So the “solution” to providing uncensored Chinese-language search, at least right now (beginning 22 March, 2010), is to have Chinese citizens use google.com.hk (hk==Hong Kong) rather than mainland-based google.cn. I guess it’s a breakthrough idea to do this, since under Hong Kong law, the uncensored search is legal, but of course the arguments going on these days about restrictive access to the Internet have to do with nations trying to restrict the access of their citizens based on physical location. And the location of a server is important because the local authorities can come in and physically shut you down.
But the great firewall is already blocking Google.com.hk content, as would be expected.
We believe this new approach of providing uncensored search in simplified Chinese from Google.com.hk is a sensible solution to the challenges we’ve faced—it’s entirely legal and will meaningfully increase access to information for people in China. —David Drummond, Google
An experiment gone wrong: I’m glad they did this, but well, why didn’t they do it this way in the first place? Why all the hair-tearing and gnashing of teeth while making the decision, and then put an office and servers in mainland China in the first place, and now have to revisit the decision? Hmmm. To many executives I’ve worked with, that would be a terrible admission of weakness, but to engineers (and to more and more investors) it’s just something they tried that didn’t work, and so they moved on.
When it started (2006): Here’s a report from Human Rights Watch about the new Google.cn service, Race to the Bottom, written at that time.
The cantonization* of the Internet: Ultimately what I’m concerned about is that the Internet is fragmenting into national enclaves or cantons where 1) content from “outside” is filtered or prohibited, and 2) what can be written by citizens is severely restricted. Most likely that’s not exactly what the early Internet developers were expecting in 1973. [also see canton]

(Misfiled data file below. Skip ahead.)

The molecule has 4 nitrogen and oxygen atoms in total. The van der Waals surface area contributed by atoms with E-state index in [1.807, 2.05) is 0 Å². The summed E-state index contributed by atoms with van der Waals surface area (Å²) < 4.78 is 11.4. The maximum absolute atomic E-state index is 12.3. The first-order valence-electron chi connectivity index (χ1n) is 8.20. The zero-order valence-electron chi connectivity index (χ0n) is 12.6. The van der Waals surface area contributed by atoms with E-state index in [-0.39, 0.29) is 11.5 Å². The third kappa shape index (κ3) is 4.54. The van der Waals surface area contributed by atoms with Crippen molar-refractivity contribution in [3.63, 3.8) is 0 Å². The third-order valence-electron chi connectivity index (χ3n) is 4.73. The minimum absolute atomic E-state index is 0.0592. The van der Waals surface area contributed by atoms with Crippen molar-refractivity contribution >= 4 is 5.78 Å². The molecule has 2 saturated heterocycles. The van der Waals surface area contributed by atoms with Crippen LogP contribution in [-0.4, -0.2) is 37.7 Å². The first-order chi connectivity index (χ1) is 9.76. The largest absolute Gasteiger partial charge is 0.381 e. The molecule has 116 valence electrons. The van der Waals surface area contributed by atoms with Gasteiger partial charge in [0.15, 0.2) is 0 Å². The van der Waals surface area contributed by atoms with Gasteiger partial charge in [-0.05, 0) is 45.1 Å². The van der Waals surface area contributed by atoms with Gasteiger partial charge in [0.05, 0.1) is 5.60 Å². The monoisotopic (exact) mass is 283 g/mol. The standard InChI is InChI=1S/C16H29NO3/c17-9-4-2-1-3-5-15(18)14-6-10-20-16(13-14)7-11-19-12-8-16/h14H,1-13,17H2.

What’s interesting to me, working on the edge of network security, is that the law-abiding citizens of many countries are going to be denied open access to information while hackers (who are “criminals” by their own national standards), who circumvent the technologies and the law, will probably have the most complete access to the wealth of information and communication taking place on the Internet. —Sky
Some good background viewing and reading on the issue:
Yeah, I’m calling it Cantonization rather than the traditional term, balkanization. I think it’s more appropriate to the Chinese situationcanton. [“Canton” comes from the Portuguese pronunciation of Guangdong, the Chinese province.]
What will happen if countries draw international borders on the Internet? [2008, Odeo, MIT] And some comments on Laitman.com
Apple’s iTunes, NPR, Barriers to Giving, and the “Appliancing” of National Boundaries  Some materials can only be downloaded within certain geographical areas, and it may be illegal to take them into certain countries due to local restrictions (wipe your computer before you travel…)
Adrian Monck, Unrequired Reading – particularly the last part where he points out that Google is [December 2008] becoming able to negotiate with national governments on what will or won’t be done with respect to searches performed by residents of their countries.